Jack Goes Home review – when breakdowns go bad

Jack Goes Home triples down on weird and stays in a dark, twisted place. It’s a grueling, joyless viewing experience that amounted to one of my poorer cinematic life decisions.

In fairness, Director/Screenwriter Thomas Dekker tips off the crazy almost right away and it only gets worse as the film unfolds.

Jack (Rory Culkin) gets the tragic news his father died in a car accident. His mother (Lin Shaye, Insidious: Chapter Two) is grieving in a manner that seems like she’s on the verge of a mental breakdown. Shaye has fun embracing the unintentionally campy role. At least she makes the mother unpredictable enough that most of her scenes are interesting.


Occasionally, Jack’s best friend, Shanda (Daveigh Chase), comes by to check on him. Oddly, Dekker introduces Jack’s pregnant girlfriend, but doesn’t feel the need to involve her for most of the film with even daily phone calls. Her character seems to exist solely to provide an emotional kick to Jack at his lowest.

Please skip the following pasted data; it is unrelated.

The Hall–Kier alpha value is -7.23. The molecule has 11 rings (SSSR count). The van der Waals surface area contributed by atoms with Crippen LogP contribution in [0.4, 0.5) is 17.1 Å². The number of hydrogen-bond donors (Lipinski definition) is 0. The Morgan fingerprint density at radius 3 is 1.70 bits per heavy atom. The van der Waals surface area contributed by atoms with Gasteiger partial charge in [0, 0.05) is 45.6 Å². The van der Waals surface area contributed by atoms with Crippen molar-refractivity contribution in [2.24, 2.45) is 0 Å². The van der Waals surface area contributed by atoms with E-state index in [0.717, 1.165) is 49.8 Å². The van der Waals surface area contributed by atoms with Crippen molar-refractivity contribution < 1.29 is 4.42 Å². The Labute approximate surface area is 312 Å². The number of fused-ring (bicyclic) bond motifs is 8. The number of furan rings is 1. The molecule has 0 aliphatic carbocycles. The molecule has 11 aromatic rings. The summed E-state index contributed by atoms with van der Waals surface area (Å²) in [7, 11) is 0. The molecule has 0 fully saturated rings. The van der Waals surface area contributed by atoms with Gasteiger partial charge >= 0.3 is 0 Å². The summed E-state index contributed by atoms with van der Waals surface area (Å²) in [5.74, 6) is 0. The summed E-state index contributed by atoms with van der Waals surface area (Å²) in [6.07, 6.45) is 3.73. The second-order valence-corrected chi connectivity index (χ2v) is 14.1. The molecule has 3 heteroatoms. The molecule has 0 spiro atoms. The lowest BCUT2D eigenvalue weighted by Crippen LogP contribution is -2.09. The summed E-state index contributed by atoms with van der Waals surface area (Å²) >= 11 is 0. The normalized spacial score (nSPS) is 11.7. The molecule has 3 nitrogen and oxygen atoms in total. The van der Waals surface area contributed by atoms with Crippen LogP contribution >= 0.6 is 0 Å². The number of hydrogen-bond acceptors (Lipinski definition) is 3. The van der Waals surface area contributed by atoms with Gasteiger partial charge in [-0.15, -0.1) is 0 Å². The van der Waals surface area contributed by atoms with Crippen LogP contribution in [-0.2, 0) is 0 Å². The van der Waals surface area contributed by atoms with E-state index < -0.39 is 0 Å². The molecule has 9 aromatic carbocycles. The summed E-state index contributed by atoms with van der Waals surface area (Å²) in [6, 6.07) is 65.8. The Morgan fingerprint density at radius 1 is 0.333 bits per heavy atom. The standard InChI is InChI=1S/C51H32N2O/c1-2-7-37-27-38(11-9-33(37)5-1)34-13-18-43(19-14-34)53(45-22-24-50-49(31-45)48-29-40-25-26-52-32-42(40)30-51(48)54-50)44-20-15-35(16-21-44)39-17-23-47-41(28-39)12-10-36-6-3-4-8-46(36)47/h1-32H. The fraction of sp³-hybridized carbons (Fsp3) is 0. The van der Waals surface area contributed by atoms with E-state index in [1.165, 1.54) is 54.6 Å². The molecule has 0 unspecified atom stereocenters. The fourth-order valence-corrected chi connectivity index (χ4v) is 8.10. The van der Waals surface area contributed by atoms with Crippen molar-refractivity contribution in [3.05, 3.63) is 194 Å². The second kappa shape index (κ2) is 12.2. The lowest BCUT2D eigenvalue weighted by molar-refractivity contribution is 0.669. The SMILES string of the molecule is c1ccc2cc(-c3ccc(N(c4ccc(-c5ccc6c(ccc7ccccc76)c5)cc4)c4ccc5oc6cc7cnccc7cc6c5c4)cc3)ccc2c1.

That’s one of the film’s biggest issues. Dekker lacks subtlety as a storyteller, constantly goes for soap opera theatrics. A laughably over the top score further serves to undercut any potential weight to the story. Dekker clumsily tries to incorporate some erotica elements, which is creepy whether it involves Teresa or Jack’s┬ánext door neighbor, Duncan (Louis Hunter).

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Culkin plays Jack too stiff. Whether that’s Dekker’s or Culkin’s decision, it’s not the right call. It’s too challenging to invest in a character who alternates between being distant, pretentious and otherwise off. When Jack starts learning some family secrets better left hidden, they lack the payoff because Jack’s journey hasn’t been worth following.

Dekker fares better on the directing end. He’s got a solid comprehension of setting a scene for maximum creepiness and unnerving thrills — Jack’s visions are disturbing — but Dekker doesn’t have any other tricks up his sleeve.


The film’s big reveal falls flat as it was too obvious early on. Dekker gives a sincere effort at making a thought-provoking psychological thriller, but the execution is such a mess it can’t hold up to his high aspirations.

Jack Goes Home is a messy, crazy film. This was one that couldn’t end soon enough for me.

Rating: 1 out of 10

Photo Credit: Momentum Pictures

Jack Goes Home debuted in select US cinemas and VOD on October 14.